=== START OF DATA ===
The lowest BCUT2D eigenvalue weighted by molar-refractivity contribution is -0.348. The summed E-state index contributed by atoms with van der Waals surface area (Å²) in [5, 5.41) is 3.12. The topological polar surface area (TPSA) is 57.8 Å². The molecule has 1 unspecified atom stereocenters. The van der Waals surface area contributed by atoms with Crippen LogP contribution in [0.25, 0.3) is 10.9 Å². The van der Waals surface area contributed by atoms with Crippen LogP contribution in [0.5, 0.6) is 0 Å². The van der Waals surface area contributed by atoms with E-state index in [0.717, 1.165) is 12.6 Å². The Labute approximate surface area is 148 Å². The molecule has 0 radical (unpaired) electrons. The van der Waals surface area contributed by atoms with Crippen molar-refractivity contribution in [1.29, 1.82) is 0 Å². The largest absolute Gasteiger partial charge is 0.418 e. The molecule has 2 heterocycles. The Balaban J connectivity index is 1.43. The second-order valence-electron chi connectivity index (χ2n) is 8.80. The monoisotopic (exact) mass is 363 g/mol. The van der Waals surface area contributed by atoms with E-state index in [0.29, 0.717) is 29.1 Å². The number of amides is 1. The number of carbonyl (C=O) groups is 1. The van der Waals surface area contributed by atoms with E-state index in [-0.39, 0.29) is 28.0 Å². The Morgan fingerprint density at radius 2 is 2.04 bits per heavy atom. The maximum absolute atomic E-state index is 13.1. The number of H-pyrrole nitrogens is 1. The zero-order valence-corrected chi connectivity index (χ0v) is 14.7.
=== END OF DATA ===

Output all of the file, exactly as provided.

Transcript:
The lowest BCUT2D eigenvalue weighted by molar-refractivity contribution is -0.348. The summed E-state index contributed by atoms with van der Waals surface area (Å²) in [5, 5.41) is 3.12. The topological polar surface area (TPSA) is 57.8 Å². The molecule has 1 unspecified atom stereocenters. The van der Waals surface area contributed by atoms with Crippen LogP contribution in [0.25, 0.3) is 10.9 Å². The van der Waals surface area contributed by atoms with Crippen LogP contribution in [0.5, 0.6) is 0 Å². The van der Waals surface area contributed by atoms with E-state index in [0.717, 1.165) is 12.6 Å². The Labute approximate surface area is 148 Å². The molecule has 0 radical (unpaired) electrons. The van der Waals surface area contributed by atoms with Crippen molar-refractivity contribution in [1.29, 1.82) is 0 Å². The largest absolute Gasteiger partial charge is 0.418 e. The molecule has 2 heterocycles. The Balaban J connectivity index is 1.43. The second-order valence-electron chi connectivity index (χ2n) is 8.80. The monoisotopic (exact) mass is 363 g/mol. The van der Waals surface area contributed by atoms with E-state index in [0.29, 0.717) is 29.1 Å². The number of amides is 1. The number of carbonyl (C=O) groups is 1. The van der Waals surface area contributed by atoms with E-state index in [-0.39, 0.29) is 28.0 Å². The Morgan fingerprint density at radius 2 is 2.04 bits per heavy atom. The maximum absolute atomic E-state index is 13.1. The number of H-pyrrole nitrogens is 1. The zero-order valence-corrected chi connectivity index (χ0v) is 14.7.